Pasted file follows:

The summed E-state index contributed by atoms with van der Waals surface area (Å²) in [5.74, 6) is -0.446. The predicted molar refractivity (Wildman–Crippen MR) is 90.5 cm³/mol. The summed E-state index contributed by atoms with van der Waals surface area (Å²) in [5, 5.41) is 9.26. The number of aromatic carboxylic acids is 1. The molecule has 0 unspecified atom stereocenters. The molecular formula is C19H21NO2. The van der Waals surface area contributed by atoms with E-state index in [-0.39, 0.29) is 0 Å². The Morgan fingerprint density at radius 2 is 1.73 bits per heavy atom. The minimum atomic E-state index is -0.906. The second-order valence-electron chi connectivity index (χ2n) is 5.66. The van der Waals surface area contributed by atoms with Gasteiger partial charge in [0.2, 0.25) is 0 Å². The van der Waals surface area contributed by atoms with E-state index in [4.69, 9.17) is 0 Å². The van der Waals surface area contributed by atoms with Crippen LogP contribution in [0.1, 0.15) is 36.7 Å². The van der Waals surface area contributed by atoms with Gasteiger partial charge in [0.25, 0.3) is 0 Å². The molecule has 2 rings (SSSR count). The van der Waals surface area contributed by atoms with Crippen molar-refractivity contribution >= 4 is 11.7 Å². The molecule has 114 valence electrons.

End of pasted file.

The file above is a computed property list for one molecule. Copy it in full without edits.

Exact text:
The summed E-state index contributed by atoms with van der Waals surface area (Å²) in [5.74, 6) is -0.446. The predicted molar refractivity (Wildman–Crippen MR) is 90.5 cm³/mol. The summed E-state index contributed by atoms with van der Waals surface area (Å²) in [5, 5.41) is 9.26. The number of aromatic carboxylic acids is 1. The molecule has 0 unspecified atom stereocenters. The molecular formula is C19H21NO2. The van der Waals surface area contributed by atoms with E-state index in [-0.39, 0.29) is 0 Å². The Morgan fingerprint density at radius 2 is 1.73 bits per heavy atom. The minimum atomic E-state index is -0.906. The second-order valence-electron chi connectivity index (χ2n) is 5.66. The van der Waals surface area contributed by atoms with Gasteiger partial charge in [0.2, 0.25) is 0 Å². The van der Waals surface area contributed by atoms with E-state index in [4.69, 9.17) is 0 Å². The van der Waals surface area contributed by atoms with Crippen LogP contribution in [0.1, 0.15) is 36.7 Å². The van der Waals surface area contributed by atoms with Gasteiger partial charge in [0.25, 0.3) is 0 Å². The molecule has 2 rings (SSSR count). The van der Waals surface area contributed by atoms with Crippen molar-refractivity contribution >= 4 is 11.7 Å². The molecule has 114 valence electrons.